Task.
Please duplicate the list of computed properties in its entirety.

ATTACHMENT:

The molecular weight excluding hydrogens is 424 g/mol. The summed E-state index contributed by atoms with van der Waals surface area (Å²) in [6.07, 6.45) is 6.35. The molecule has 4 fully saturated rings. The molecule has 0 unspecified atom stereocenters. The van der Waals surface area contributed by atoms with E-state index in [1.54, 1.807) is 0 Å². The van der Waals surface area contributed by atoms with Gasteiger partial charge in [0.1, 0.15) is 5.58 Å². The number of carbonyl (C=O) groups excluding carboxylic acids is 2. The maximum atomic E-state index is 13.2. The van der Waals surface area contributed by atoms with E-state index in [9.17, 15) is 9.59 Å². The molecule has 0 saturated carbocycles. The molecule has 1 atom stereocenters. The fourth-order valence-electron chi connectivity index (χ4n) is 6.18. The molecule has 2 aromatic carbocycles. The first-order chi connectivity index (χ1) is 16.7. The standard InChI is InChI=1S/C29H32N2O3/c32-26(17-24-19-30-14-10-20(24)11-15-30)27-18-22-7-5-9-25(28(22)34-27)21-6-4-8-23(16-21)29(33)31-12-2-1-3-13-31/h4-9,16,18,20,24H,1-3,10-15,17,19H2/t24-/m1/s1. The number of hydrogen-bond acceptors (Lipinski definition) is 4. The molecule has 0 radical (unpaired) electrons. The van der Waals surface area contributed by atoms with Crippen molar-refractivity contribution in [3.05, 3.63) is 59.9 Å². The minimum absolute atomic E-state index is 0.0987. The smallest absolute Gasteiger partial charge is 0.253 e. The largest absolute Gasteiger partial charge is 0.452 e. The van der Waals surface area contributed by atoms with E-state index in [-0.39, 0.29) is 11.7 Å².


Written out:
The molecular weight excluding hydrogens is 424 g/mol. The summed E-state index contributed by atoms with van der Waals surface area (Å²) in [6.07, 6.45) is 6.35. The molecule has 4 fully saturated rings. The molecule has 0 unspecified atom stereocenters. The van der Waals surface area contributed by atoms with E-state index in [1.54, 1.807) is 0 Å². The van der Waals surface area contributed by atoms with Gasteiger partial charge in [0.1, 0.15) is 5.58 Å². The number of carbonyl (C=O) groups excluding carboxylic acids is 2. The maximum atomic E-state index is 13.2. The van der Waals surface area contributed by atoms with E-state index in [9.17, 15) is 9.59 Å². The molecule has 0 saturated carbocycles. The molecule has 1 atom stereocenters. The fourth-order valence-electron chi connectivity index (χ4n) is 6.18. The molecule has 2 aromatic carbocycles. The first-order chi connectivity index (χ1) is 16.7. The standard InChI is InChI=1S/C29H32N2O3/c32-26(17-24-19-30-14-10-20(24)11-15-30)27-18-22-7-5-9-25(28(22)34-27)21-6-4-8-23(16-21)29(33)31-12-2-1-3-13-31/h4-9,16,18,20,24H,1-3,10-15,17,19H2/t24-/m1/s1. The number of hydrogen-bond acceptors (Lipinski definition) is 4. The molecule has 0 radical (unpaired) electrons. The van der Waals surface area contributed by atoms with Crippen molar-refractivity contribution in [3.05, 3.63) is 59.9 Å². The minimum absolute atomic E-state index is 0.0987. The smallest absolute Gasteiger partial charge is 0.253 e. The largest absolute Gasteiger partial charge is 0.452 e. The van der Waals surface area contributed by atoms with E-state index in [-0.39, 0.29) is 11.7 Å².